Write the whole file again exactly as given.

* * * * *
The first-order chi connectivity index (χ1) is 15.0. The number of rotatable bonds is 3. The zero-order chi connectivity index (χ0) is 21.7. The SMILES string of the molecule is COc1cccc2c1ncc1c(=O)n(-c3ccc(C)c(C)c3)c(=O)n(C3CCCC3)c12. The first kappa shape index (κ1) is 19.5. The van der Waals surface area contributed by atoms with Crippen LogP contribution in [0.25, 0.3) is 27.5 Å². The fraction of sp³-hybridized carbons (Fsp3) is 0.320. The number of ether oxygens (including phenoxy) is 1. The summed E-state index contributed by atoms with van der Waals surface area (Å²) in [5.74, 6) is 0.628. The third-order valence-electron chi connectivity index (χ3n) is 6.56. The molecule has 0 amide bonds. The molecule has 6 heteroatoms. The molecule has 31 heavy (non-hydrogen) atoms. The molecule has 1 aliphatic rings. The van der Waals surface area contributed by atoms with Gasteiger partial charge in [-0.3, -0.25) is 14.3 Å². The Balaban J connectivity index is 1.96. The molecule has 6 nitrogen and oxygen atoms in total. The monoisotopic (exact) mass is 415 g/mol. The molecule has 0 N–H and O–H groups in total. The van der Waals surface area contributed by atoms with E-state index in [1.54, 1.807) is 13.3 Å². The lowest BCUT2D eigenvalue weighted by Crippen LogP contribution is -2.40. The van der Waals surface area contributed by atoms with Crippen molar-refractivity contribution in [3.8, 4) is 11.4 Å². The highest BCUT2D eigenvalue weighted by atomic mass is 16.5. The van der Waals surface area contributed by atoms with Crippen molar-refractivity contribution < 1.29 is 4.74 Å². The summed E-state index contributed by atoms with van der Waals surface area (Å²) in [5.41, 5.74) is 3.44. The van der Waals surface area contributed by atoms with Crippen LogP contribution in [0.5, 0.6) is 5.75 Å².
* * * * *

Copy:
The first-order chi connectivity index (χ1) is 15.0. The number of rotatable bonds is 3. The zero-order chi connectivity index (χ0) is 21.7. The SMILES string of the molecule is COc1cccc2c1ncc1c(=O)n(-c3ccc(C)c(C)c3)c(=O)n(C3CCCC3)c12. The first kappa shape index (κ1) is 19.5. The van der Waals surface area contributed by atoms with Crippen LogP contribution in [0.25, 0.3) is 27.5 Å². The fraction of sp³-hybridized carbons (Fsp3) is 0.320. The number of ether oxygens (including phenoxy) is 1. The summed E-state index contributed by atoms with van der Waals surface area (Å²) in [5.74, 6) is 0.628. The third-order valence-electron chi connectivity index (χ3n) is 6.56. The molecule has 0 amide bonds. The molecule has 6 heteroatoms. The molecule has 31 heavy (non-hydrogen) atoms. The molecule has 1 aliphatic rings. The van der Waals surface area contributed by atoms with Gasteiger partial charge in [-0.3, -0.25) is 14.3 Å². The Balaban J connectivity index is 1.96. The molecule has 6 nitrogen and oxygen atoms in total. The monoisotopic (exact) mass is 415 g/mol. The molecule has 0 N–H and O–H groups in total. The van der Waals surface area contributed by atoms with E-state index in [1.54, 1.807) is 13.3 Å². The lowest BCUT2D eigenvalue weighted by Crippen LogP contribution is -2.40. The van der Waals surface area contributed by atoms with Crippen molar-refractivity contribution in [3.8, 4) is 11.4 Å². The highest BCUT2D eigenvalue weighted by atomic mass is 16.5. The van der Waals surface area contributed by atoms with Crippen molar-refractivity contribution < 1.29 is 4.74 Å². The summed E-state index contributed by atoms with van der Waals surface area (Å²) in [5.41, 5.74) is 3.44. The van der Waals surface area contributed by atoms with Crippen LogP contribution in [0.5, 0.6) is 5.75 Å².